Developer of Problem Knowledge Couplers for Psychiatry http://www.pkc.com
Webmaster and Guitarist for the Big Blue Big Band http://www.bigbluebigband.org
Anonymous
November 10, 2004 12:36:09 AM

Archived from groups: rec.audio.pro (More info?)

You didn't specify the style of music or the sound you wanted, but I'd
consider a single overhead and a single room mic for the 3rd and 4th
mics.
Anonymous
November 10, 2004 12:47:50 AM

Archived from groups: rec.audio.pro (More info?)

In article <znr1100041885k@trad>, Mike Rivers <mrivers@d-and-d.com> wrote:
>In article <Hq8kd.165568$Pl.83558@pd7tw1no> Douglas_Schultz@hotmail.com writes:
>
>> Has anyone tried using the Behringer reference mic for recording?
>> do they sound any good at all?
>
>The only bad thing that I've heard about this mic is that it has a
>somewhat higher noise level than most. This shouldn't be a problem
>with a powerful drummer.
>
>Earthworks, which makes more expensive mics that are built like
>measurement mics introduced a drum mic set at the AES show that
>consists of two omnis and a cardioid (or three cardioids in the live
>sound version) plus an in-line device which is both a pad and a low
>frequency response shaper for the kick. I've done some pretty decent
>jazz drums using two omnis as kind of "underheads" - in front of the
>kit aiming at about 2 o'clock and 10 o'clock looking down from the top
>with the kick at 12 o'clock, underneath the cymbals and over the toms.
>That plus a kick mic and a distant mic behind the drummer can work
>nicely.

The Behringer, in fact, has a Chinese copy of the Japanese capsule that
Earthworks (and a lot of other inexpensive omni) mikes use. The electronics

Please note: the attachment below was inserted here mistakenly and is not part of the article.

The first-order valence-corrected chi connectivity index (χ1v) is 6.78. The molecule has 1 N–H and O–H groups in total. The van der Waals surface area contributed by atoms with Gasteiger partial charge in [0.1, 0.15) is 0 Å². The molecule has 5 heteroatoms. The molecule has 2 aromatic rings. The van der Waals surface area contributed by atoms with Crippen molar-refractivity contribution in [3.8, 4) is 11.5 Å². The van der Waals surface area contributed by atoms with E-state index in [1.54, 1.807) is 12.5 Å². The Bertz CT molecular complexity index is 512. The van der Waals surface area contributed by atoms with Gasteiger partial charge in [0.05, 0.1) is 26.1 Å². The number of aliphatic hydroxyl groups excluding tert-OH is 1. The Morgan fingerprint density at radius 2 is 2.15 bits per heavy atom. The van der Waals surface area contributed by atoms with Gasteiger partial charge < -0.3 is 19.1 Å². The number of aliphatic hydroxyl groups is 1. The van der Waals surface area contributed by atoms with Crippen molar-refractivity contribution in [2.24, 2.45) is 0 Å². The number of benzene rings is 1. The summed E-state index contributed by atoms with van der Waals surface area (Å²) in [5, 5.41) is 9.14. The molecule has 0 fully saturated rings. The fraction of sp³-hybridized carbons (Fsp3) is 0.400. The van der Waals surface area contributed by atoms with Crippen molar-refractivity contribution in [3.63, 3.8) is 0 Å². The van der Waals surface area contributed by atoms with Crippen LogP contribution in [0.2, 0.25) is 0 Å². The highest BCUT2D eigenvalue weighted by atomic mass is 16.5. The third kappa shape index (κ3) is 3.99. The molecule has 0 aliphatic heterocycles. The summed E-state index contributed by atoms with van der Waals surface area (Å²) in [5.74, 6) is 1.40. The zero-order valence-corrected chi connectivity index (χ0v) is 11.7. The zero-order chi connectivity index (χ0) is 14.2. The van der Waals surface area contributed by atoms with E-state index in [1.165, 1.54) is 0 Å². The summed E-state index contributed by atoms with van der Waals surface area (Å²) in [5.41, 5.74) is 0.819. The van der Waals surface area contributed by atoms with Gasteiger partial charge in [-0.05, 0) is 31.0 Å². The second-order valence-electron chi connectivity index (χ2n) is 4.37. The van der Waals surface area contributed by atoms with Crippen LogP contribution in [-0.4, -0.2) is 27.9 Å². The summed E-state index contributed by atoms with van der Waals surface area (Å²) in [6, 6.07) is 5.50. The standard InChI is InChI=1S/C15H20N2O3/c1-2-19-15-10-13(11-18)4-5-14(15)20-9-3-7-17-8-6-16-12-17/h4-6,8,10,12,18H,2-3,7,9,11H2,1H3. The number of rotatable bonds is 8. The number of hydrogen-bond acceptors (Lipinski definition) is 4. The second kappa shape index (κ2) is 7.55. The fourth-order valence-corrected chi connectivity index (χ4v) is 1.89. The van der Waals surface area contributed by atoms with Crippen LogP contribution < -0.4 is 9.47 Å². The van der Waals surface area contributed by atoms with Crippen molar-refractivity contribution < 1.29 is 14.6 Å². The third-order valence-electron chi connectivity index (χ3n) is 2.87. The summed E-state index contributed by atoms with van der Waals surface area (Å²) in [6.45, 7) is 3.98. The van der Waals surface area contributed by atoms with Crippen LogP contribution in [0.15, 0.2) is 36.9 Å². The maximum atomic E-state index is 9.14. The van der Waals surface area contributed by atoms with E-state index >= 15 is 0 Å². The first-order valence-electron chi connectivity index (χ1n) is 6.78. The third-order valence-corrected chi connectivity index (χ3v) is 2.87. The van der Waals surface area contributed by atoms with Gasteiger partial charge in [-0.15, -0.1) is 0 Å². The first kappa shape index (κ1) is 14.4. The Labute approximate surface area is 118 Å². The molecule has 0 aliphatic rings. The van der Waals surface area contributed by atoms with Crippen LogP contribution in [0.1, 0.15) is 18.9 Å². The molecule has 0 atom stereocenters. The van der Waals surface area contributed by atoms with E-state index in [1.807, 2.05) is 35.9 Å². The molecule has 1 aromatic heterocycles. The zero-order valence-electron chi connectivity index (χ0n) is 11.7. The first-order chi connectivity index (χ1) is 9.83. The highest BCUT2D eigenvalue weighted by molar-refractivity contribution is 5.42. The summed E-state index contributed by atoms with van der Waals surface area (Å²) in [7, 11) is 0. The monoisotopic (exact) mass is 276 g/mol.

leave something to be desired, but for $35, who cares?
--scott
--
"C'est un Nagra. C'est suisse, et tres, tres precis."
Anonymous
November 10, 2004 10:58:07 AM

Archived from groups: rec.audio.pro (More info?)

"Doug Schultz" <Douglas_Schultz@hotmail.com> wrote in message

> Has anyone tried using the Behringer reference mic for recording?
> do they sound any good at all?
> I have used them when I had nothing else for O/H mics in a live situation.
> they worked well there but I have never done any critical listening with
> them.
> and they are the cheapest condensers out there I think.

I use one in a live situation to feed me IEMs. I have also used the
MXL603s for the same purpose. Here's the pros and cons as I've seen
them - and how I think they'd extrapolate into a recording environ:

I prefer the Behringer for live use becuase it's OMNI and pics up more
of the surroundings. (other instruments, crowd noise etc...) It
makes the cymbals come together and let you feel less isolated in the
IEMs. For recording - I think they'd be good to pick up the room.

The MXL603s eats the B for lunch when it comes to sounding good.
Cymbals are more natural (better stick definition and character), but
they don't pick up the room as well - for recording - I'd prefer the
Marshall 85% of the time.

Erich
Anonymous
November 10, 2004 4:15:08 PM

Archived from groups: rec.audio.pro (More info?)

kludge@panix.com (Scott Dorsey) wrote in message news:<cmotvf$2dm$1@panix2.panix.com>...
> Sanbar <sanbar@wi.rr.com> wrote:
-snip-
> Put whatever dynamic mike you can find in the junk box on the kick drum.